|Scientific Name:||Apristurus japonicus|
|Species Authority:||Nakaya, 1975|
|Red List Category & Criteria:||Data Deficient ver 3.1|
|Assessor(s):||Nakaya, K. & McCormack, C.|
|Reviewer(s):||Valenti, S.V., Stevens, J., Fowler, S.L. & SSG Asia Northwest Pacific Red List Workshop participants (Shark Red List Authority)|
The Japanese Catshark (Apristurus japonicus) is distributed from Fukushima to Chiba Prefecture on the Pacific coast of northern Japan, at depths of 600–800 m. The species has a limited range and very little is known of its biology. The Japanese Catshark is taken as bycatch by bottom trawl and gillnet fisheries but no data are available on catches or population trends. It cannot be assessed beyond Data Deficient due to a lack of information; however its limited range and potentially vulnerable life-history characteristics are of concern. It is possible that declines have already occurred and this species may qualify for a threatened category in the future. Bycatch levels should be quantified and this assessment should be revisited in the near term.
|Range Description:||The holotype was recorded from Choshi, Japan (Nakaya 1975). The species is distributed from Fukushima to Chiba Prefecture, northern Japan (Nakaya unpub. data). Records south of this (from southern Japan and southern Japanese Islands) are now considered incorrect and have resulted from misidentification with other species (Nakaya unpublished data).|
|FAO Marine Fishing Areas:|
Pacific – northwest
|Range Map:||Click here to open the map viewer and explore range.|
|Population:||Apparently rare. No information is available on population size or abundance.|
|Current Population Trend:||Unknown|
|Habitat and Ecology:||The Japanese Catshark is reported from depths of 600 to 800 m. Males begin to mature at 51 cm TL and females begin to mature at 55 cm TL. All males are mature at 62 cm TL and all females at 57 cm TL. Reproduction is single oviparous species, with one egg case peroviduct (Nakaya 1975 unpublished data).|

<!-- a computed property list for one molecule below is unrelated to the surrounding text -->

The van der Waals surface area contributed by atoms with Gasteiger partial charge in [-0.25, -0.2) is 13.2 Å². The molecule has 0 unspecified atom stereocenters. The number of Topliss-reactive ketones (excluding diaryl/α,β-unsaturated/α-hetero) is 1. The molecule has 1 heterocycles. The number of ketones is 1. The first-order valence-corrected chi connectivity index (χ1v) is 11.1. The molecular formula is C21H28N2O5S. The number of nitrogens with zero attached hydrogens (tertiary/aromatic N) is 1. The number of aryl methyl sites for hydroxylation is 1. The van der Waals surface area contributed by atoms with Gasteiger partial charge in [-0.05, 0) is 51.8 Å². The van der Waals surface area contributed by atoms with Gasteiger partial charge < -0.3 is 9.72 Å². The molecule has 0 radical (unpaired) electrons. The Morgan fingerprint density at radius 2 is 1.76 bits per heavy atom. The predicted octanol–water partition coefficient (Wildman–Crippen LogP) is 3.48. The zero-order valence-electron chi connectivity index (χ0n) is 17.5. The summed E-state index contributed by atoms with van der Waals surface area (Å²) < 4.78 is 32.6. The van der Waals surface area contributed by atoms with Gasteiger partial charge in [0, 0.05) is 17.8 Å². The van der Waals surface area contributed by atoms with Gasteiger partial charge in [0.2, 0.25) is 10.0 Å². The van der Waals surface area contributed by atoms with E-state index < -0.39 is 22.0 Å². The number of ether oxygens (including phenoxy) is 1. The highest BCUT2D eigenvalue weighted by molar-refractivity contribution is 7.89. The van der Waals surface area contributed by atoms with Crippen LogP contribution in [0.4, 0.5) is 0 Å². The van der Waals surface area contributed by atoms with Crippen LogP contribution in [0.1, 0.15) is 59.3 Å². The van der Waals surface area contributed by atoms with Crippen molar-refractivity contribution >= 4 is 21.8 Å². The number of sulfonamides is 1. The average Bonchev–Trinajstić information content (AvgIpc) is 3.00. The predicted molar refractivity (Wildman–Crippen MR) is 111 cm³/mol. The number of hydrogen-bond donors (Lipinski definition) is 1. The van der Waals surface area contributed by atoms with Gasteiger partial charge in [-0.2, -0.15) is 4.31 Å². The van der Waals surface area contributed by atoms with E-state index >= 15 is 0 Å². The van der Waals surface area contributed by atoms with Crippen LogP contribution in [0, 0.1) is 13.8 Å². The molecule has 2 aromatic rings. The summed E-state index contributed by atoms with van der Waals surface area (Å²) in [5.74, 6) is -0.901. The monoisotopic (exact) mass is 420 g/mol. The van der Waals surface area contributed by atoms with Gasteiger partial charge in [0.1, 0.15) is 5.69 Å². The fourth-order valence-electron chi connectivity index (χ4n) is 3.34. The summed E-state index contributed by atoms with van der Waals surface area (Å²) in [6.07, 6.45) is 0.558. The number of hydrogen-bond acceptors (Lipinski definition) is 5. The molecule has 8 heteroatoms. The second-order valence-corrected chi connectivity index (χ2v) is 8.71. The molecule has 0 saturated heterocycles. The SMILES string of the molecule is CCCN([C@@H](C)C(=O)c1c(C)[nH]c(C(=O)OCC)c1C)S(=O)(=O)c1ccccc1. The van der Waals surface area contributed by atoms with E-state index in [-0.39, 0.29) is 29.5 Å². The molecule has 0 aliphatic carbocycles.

|Major Threat(s):||This species is taken as bycatch in bottom trawl and gillnet fisheries operating within its range, but no data are available on catch levels or population trends. Given the species’ limited range and potential biological vulnerability, any bycatch may be of concern.|
No management or conservation efforts are currently in place. Like many deeper water species more information on biology, ecology and importance in fisheries are required to further assess status and any future conservation needs. Where taken, catches require monitoring, particularly as deepwater fisheries expand worldwide.
The development and implementation of management plans (national and/or regional e.g., under the FAO International Plan of Action for the Conservation and Management of Sharks: IPOA-Sharks) are required to facilitate the conservation and management of all chondrichthyan species in the region.
IUCN. 2009. IUCN Red List of Threatened Species (ver. 2009.2). Available at: www.iucnredlist.org. (Accessed: 3 November 2009).
Nakaya, K. 1975. Taxonomy, comparative anatomy and phylogeny of Japanese catsharks, Scyliorhinidae. Memoirs of the Faculty of Fisheries, Hokkaido University 23: 1-94.
|Citation:||Nakaya, K. & McCormack, C. 2009. Apristurus japonicus. The IUCN Red List of Threatened Species 2009: e.T161367A5407595.Downloaded on 28 April 2017.|
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